Family Puppy Boycott protests against puppy mills

August 30, 2017

According to Susan Robinson, head of Family Puppy Boycott, 99 percent of dogs in pet stores come from puppy mills that are commercial establishments, whose only purpose is to breed dogs for profit. By purchasing a puppy from a store or internet website, you are ensuring that those dogs are kept in confinement, living a life that no dog should ever have to live, Robinson said.


Robinson started this organization four years ago, with the help of her friend Pam Sordyl, in response to a puppy store opening in Toledo. The owner of this store has a chain with four locations, including three in Michigan and one in Toledo.


“Our purpose all along has been education," Robinson said.


Initially, the group started off with 70 people protesting and educating people on puppy mills, but, in recent years, the size has reduced, Robinson said. However, their purpose to educate has continued.


"We get a lot of positive reactions from people. You’ll know when we're on the corner every Saturday; we get honks and waves and thumbs up," Robinson said. 


She added that hearing people change their mind about buying a dog from the store is what makes a difference to the organization. Her inspiration behind this organization were her three dogs who came from Amish Puppy Mills.


Robinson adopted her first dog, who was discarded from a puppy mill, from the company “Petfinder.” Understanding what her puppy had gone through encouraged her to get involved, Robinson said.


The group’s efforts almost stopped the puppy store from opening in Toledo, Robinson said. By connecting with the Toledo City Council and adopting an ordinance that banned the sales of puppies in Toledo, Robinson was optimistic about the change the group would bring about.


However, by the time the ordinance passed, the store had already opened. She added that it was difficult to get the ordinance passed, as some of the council members felt they would appear anti-business. 


"They did put a lot of restrictions on the store and sales of the puppies,” Robinson said. “Unfortunately, that was overturned just about a year ago by the Ohio legislature.”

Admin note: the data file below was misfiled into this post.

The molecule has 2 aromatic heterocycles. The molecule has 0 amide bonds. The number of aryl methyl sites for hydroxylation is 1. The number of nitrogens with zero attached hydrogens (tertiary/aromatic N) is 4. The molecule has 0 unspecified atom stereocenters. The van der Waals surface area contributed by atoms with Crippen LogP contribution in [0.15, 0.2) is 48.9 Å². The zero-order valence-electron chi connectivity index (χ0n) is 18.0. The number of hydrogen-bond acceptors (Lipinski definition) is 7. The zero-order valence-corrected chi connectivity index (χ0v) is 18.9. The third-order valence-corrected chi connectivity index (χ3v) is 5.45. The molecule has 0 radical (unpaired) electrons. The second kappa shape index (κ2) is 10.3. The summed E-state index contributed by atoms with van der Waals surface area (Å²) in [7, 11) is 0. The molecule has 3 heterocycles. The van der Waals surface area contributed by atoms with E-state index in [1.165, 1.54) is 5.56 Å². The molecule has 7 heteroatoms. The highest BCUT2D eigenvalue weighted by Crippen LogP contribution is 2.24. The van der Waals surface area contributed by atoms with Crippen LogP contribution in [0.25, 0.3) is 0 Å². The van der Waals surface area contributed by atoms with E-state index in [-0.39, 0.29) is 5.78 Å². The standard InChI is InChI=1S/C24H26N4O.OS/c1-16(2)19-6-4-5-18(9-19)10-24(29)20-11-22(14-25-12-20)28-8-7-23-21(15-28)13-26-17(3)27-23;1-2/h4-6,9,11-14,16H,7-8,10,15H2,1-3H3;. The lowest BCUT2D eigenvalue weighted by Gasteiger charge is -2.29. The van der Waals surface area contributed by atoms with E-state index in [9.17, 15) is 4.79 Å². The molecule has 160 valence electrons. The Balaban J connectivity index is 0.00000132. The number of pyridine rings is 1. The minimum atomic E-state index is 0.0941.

Mary Stuplin has also been involved in educating people for the last four years. Since all four of her dogs are puppy mill survivors, Robinson’s efforts to bring attention to how they’re treated interested Stuplin to join.


Stuplin rescued her little poodle, Sally, when the dog was six years old. Sally was a breeder on an Amish puppy mill and, due to how many times she was bred, her uterus fell apart. 


"People see that cute little doggie in the store and it's the conditions that the cute little doggie's parents are kept in," Stuplin said. 


She added that the man who owns the puppies will tell you that these dogs all come from licensed breeders and he can get access to these records where the puppies come from.  


"They are licensed breeders, but license means the dog has to have shelter, food and water," Stuplin said. 


This means that the shelter can be an unheated barn that doesn’t have windows or a cage with no heat during the winter nor air during the summer. Stuplin said that there isn’t a law saying the dogs have to be outside at any time, meaning anything can be classified as shelter.


"He can literally be born in that cage and stay in that cage until he either dies or is no longer a breeder,” Stuplin said.


When Robinson went down to the Ohio legislature to testify, the owner of the store told the legislature, if he changed the rules of selling dogs, it would cost him too much. Robinson added that she doesn’t know if what he said is true, since she believes he has lied before.


To educate people, she does research on the store’s supplier inspection reports with the founder of Puppy Mill Awareness of SE Michigan, Pam Sordyl.


Sordyl shared that she first starting campaigning outside a mall when The Family Puppy opened a new store in Flint, Michigan. Her organization protested for three years, educating shoppers about the store’s puppy suppliers.


“My organization is focused on puppy retail sales, and our goal is not to allow any new stores to find outlets in Michigan,” Sordyl said.


The group has been involved in 19 pet store closures and prioritizes new stores. However, their goal is to not put store owners out of business, but rather to end puppy sales and prevent new stores from opening, Sordyl said. 
To educate the public on puppy mills, Sordyl posts information on a message board, including shipping records through the Michigan Department of Agriculture, inspection reports and photos through the USDA or local zoning departments.

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